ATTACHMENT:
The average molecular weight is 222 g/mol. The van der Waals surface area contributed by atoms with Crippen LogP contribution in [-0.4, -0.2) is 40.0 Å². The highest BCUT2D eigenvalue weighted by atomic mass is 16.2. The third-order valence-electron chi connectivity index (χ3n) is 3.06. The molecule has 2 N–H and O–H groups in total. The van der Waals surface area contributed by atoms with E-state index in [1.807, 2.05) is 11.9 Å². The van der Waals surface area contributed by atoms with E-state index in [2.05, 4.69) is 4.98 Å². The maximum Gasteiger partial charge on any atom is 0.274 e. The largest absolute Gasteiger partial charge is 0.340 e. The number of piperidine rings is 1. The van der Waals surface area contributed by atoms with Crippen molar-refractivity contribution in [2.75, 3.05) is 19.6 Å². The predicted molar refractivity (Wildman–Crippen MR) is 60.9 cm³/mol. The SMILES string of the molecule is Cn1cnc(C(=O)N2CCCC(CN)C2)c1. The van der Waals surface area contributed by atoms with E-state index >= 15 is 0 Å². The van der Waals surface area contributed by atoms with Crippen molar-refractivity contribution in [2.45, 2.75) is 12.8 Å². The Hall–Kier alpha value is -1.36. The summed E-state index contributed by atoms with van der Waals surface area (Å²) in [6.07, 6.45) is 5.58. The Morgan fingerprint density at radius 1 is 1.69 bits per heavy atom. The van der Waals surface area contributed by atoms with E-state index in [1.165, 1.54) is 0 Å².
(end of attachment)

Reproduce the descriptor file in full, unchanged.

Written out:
The average molecular weight is 222 g/mol. The van der Waals surface area contributed by atoms with Crippen LogP contribution in [-0.4, -0.2) is 40.0 Å². The highest BCUT2D eigenvalue weighted by atomic mass is 16.2. The third-order valence-electron chi connectivity index (χ3n) is 3.06. The molecule has 2 N–H and O–H groups in total. The van der Waals surface area contributed by atoms with E-state index in [1.807, 2.05) is 11.9 Å². The van der Waals surface area contributed by atoms with E-state index in [2.05, 4.69) is 4.98 Å². The maximum Gasteiger partial charge on any atom is 0.274 e. The largest absolute Gasteiger partial charge is 0.340 e. The number of piperidine rings is 1. The van der Waals surface area contributed by atoms with Crippen molar-refractivity contribution in [2.75, 3.05) is 19.6 Å². The predicted molar refractivity (Wildman–Crippen MR) is 60.9 cm³/mol. The SMILES string of the molecule is Cn1cnc(C(=O)N2CCCC(CN)C2)c1. The van der Waals surface area contributed by atoms with E-state index >= 15 is 0 Å². The van der Waals surface area contributed by atoms with Crippen molar-refractivity contribution in [2.45, 2.75) is 12.8 Å². The Hall–Kier alpha value is -1.36. The summed E-state index contributed by atoms with van der Waals surface area (Å²) in [6.07, 6.45) is 5.58. The Morgan fingerprint density at radius 1 is 1.69 bits per heavy atom. The van der Waals surface area contributed by atoms with E-state index in [1.165, 1.54) is 0 Å².